Looking for colored contact lenses in time for Halloween?
“Contact lenses are not a one-size-fits-all product,” Robert W.G. Andrew, CEO of BBB serving Alaska, Oregon and Western Washington said in a statement. “There are major risks when purchasing from unofficial retailers.”
Designyoureyes.com has accrued three delivery-related complaints since June 2012, the BBB reports. Although the company advertises a private mailbox in Bellevue, Wash., the BBB isn’t able to verify its business registration with Washington Secretary of State.
“Delivery and billing issues are not the only concern,” Andrew said.
All contact lenses – for vision correction or cosmetic purposes – require prescriptions. Eye care providers should offer prescriptions only after conducting full exams and fitting appointments. Ill-fitting lenses and improper care can lead to serious eye infection risks.
Contact lens sales are regulated by the Federal Trade Commission and U.S. Food and Drug Administration.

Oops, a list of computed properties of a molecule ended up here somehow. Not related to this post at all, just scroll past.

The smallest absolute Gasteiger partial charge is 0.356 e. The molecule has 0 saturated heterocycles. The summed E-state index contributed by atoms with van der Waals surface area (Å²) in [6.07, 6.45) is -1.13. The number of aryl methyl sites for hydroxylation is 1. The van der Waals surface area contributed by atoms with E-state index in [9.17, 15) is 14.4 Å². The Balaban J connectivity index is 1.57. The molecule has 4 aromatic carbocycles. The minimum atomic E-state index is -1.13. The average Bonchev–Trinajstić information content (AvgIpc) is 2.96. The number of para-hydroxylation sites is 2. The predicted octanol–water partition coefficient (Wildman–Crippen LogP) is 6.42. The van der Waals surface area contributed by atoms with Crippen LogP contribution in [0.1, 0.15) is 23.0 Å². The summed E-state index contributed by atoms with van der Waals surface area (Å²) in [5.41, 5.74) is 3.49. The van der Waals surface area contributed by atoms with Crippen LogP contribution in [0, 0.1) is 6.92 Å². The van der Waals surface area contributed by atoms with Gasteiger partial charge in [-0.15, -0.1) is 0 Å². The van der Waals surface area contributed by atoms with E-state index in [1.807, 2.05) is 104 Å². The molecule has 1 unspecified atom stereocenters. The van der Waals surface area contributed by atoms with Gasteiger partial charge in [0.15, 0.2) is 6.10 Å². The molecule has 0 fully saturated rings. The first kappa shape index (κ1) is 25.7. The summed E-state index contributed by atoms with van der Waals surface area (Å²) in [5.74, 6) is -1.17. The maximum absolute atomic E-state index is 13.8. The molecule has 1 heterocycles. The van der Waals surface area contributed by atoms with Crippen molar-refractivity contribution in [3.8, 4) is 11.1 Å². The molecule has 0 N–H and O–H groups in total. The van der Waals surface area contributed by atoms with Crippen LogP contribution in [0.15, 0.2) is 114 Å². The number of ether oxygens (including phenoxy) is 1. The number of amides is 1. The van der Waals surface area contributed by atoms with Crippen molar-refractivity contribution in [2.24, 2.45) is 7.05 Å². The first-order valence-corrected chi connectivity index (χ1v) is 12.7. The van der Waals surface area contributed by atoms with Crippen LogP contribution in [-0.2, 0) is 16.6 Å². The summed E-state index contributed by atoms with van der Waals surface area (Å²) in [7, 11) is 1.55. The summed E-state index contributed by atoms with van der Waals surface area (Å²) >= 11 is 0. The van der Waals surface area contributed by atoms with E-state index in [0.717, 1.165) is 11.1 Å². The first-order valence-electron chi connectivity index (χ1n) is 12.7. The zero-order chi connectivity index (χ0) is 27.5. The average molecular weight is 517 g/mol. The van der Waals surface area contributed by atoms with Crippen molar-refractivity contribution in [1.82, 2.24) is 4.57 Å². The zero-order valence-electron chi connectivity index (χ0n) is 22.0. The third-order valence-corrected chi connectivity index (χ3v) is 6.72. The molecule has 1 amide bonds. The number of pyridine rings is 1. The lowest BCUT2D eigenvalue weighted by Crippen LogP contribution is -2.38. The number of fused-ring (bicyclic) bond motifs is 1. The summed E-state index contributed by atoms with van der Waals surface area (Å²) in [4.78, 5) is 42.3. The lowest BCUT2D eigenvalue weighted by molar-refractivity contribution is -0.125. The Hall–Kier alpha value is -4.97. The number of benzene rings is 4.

While consumers can choose to purchase lenses from eye care professionals, stores, mail-order services, and online retailers, all sellers must abide by the FTC’s Contact Lens Rule: A Guide for Prescribers and Sellers.
The BBB recommends:
- Watch out for websites that appear to target non-prescription buyers. Avoid those that sell prescription products such as over-the-counter goods.
- See to it that sellers request prescriptions in person or by fax, mail, e-mail, a secured online form, or “direct communication” with the prescriber.
- Be aware that legitimate businesses take time to validate orders. Instant approvals are red flags.
- View the FDA’s article before buying contact lenses.
- Look up sellers on bbb.org.
Following these steps will help you avoid eye problems related to special Halloween contact lenses.